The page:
OHSBVA State Officials Coordinator's Page
2019 OHSBVA State Tournament Officiating Crew Left to right:
Lucas Tuggle (Head Referee), Dan Litteral (Referee),
Dave McCray (Line Judge), Mary Black (Referee),
Gerald Price (Line Judge), Michael Chandler (Official Scorer),
Jeff Kline (Line Judge/Referee),Brien Rife (Referee),
Shane White (Referee), Drew Puckrin (Line Judge),
Steve DiBacco (Scoreboard Operator);
not pictured - Mike Merz (Line Judge)
This Week in Boys' Volleyball was a new feature added for 2019. For 2021, we plan to feature topics we believe are important to referee development or ones that address a current issue.
This Week in Volleyball Volume 1, 2019
This Week in Volleyball Volume 1, Issue 1: March 18
This Week in Volleyball Volume 1, Issue 2: March 25
This Week in Volleyball Volume 1, Issue 3: April 1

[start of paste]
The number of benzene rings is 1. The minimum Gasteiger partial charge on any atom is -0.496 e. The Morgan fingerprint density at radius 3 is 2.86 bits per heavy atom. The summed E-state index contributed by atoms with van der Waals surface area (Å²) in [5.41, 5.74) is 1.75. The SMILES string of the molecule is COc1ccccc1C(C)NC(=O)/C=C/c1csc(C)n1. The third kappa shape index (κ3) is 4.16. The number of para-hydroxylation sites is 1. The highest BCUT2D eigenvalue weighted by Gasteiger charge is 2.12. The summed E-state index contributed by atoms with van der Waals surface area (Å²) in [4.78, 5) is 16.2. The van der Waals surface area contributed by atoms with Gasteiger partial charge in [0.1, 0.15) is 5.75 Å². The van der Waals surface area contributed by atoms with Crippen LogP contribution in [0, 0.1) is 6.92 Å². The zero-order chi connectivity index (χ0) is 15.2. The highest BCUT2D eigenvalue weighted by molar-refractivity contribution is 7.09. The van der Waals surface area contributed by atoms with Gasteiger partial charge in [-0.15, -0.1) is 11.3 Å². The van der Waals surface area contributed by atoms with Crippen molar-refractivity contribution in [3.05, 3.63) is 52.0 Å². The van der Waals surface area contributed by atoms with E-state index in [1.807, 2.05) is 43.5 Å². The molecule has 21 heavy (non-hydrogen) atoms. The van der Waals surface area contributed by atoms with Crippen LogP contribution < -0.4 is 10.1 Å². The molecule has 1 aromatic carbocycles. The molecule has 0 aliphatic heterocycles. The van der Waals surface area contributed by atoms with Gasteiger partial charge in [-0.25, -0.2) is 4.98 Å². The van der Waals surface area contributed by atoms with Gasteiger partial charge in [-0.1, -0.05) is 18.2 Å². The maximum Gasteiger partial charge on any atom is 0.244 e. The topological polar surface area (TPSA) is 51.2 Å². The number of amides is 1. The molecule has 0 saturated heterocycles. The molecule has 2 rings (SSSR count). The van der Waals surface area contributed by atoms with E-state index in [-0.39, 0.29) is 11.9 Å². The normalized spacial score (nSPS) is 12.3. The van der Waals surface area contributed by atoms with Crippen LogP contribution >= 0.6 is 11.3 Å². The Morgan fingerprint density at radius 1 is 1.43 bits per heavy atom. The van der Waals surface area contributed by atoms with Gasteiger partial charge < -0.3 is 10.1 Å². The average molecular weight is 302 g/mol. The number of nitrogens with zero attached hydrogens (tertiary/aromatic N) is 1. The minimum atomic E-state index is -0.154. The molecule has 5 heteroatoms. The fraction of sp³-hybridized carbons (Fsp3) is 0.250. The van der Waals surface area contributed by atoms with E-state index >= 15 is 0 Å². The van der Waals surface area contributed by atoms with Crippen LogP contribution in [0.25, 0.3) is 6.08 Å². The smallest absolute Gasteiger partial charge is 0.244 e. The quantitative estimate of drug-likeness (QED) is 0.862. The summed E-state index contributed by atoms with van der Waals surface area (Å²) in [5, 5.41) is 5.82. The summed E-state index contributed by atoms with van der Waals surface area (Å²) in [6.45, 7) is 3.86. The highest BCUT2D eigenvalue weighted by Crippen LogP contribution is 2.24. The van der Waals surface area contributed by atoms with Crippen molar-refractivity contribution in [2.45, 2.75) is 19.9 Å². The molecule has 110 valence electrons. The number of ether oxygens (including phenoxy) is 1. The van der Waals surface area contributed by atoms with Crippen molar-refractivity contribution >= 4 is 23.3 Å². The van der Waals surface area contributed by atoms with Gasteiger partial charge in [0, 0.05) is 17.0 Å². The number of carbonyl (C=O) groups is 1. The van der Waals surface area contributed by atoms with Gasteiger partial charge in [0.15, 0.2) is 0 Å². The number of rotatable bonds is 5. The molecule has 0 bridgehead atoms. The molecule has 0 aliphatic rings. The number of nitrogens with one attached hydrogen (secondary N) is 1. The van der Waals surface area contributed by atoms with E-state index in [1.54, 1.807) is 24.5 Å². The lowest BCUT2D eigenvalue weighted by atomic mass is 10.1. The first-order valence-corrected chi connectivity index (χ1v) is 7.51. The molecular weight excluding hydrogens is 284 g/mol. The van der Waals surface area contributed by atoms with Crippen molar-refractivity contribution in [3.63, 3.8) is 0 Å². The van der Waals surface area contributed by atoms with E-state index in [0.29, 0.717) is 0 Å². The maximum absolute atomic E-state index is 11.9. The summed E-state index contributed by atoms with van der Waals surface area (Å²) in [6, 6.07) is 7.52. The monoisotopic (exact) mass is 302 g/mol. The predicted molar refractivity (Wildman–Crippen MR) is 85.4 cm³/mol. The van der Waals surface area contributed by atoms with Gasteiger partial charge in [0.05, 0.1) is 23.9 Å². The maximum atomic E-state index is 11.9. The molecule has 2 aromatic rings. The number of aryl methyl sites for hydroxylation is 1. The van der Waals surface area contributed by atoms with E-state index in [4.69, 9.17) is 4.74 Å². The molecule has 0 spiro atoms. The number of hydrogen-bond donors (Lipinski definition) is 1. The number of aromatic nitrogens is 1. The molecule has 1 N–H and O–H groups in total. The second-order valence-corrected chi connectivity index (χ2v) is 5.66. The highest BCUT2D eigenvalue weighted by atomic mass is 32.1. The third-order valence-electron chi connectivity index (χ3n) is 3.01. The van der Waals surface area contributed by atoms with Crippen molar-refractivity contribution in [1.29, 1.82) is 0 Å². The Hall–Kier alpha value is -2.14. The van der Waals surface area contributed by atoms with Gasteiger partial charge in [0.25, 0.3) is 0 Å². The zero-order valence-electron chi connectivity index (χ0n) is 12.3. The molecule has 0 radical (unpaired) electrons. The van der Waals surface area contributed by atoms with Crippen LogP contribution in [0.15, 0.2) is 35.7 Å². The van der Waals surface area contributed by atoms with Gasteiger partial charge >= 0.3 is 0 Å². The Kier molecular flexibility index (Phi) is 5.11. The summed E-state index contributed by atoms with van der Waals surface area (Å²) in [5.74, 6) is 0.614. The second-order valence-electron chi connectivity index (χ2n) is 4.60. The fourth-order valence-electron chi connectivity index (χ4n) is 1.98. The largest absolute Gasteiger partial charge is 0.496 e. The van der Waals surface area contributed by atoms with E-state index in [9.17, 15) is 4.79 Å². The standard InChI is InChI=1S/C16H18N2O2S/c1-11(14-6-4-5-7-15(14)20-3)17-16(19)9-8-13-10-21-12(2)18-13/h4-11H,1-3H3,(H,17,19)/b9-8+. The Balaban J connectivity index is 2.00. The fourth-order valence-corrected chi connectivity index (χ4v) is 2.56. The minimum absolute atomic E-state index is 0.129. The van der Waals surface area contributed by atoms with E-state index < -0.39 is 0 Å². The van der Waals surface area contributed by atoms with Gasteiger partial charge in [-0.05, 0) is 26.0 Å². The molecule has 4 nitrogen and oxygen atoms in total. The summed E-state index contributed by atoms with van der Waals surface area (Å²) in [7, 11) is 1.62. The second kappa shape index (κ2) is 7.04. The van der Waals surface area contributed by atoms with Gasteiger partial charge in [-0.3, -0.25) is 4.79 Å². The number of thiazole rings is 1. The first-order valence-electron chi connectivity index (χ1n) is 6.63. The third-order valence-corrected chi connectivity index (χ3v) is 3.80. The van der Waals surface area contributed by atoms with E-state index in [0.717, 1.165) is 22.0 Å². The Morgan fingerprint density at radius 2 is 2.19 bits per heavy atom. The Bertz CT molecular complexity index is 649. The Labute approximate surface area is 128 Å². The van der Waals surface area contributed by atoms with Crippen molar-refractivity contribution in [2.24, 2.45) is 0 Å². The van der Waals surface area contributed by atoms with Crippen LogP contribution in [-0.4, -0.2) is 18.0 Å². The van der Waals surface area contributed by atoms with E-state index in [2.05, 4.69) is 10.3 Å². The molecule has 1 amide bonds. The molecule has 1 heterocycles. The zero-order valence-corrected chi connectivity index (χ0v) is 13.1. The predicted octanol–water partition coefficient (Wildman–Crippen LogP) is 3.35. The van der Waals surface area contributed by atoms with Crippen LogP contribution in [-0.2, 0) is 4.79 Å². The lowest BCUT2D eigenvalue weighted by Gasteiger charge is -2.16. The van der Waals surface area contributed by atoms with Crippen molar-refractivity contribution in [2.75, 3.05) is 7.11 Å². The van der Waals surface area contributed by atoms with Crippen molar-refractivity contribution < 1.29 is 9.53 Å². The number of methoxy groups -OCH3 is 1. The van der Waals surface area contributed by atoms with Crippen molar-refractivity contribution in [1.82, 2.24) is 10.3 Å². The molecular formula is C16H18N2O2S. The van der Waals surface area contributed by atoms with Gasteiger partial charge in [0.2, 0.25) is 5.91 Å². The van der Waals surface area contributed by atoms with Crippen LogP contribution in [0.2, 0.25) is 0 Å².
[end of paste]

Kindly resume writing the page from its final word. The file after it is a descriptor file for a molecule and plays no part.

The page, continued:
This Week in Volleyball Volume 1, Special Edition: April 5
This Week in Volleyball Volume 1, Issue 4: April 8
This Week in Volleyball Volume 1, Issue 5: April 15
This Week in Volleyball Volume 1, Issue 6: April 22
This Week in Volleyball Volume 1, Issue 7: April 29
This Week in Volleyball Volume 1, Issue 8: May 6
Please view these pages for important updates from
Lucas Tuggle, OHSBVA State Officials Coordinator.
Access this page frequently for the latest information including NFHS rule changes, rule interpretations and guidance. To access in-depth officiating information, click on "Officiating."
State Rules Interpretation Meetings for 2021
Given the current COVID-19 situation, OHSBVA State Rules Interpretation meetings will be conducted as virtual sessions using the Zoom platform. Dates and times are posted below and are being shared via blast email from this website and through local officials' associations in each Region. We want to make sure that new officials get this information, too.
Tuesday, March 2: 6pm start time; Wednesday, March 10: 7pm start time; and Tuesday, March 16: 5:30pm start time. Plan to attend one of these virtual rules meetings. We will share information regarding how to sign up.
Improve your Second Referee Skills! Master the information in the document "How to Work with a VolleyWrite Scorer": VolleyWrite document.
Rule Changes for Upcoming Season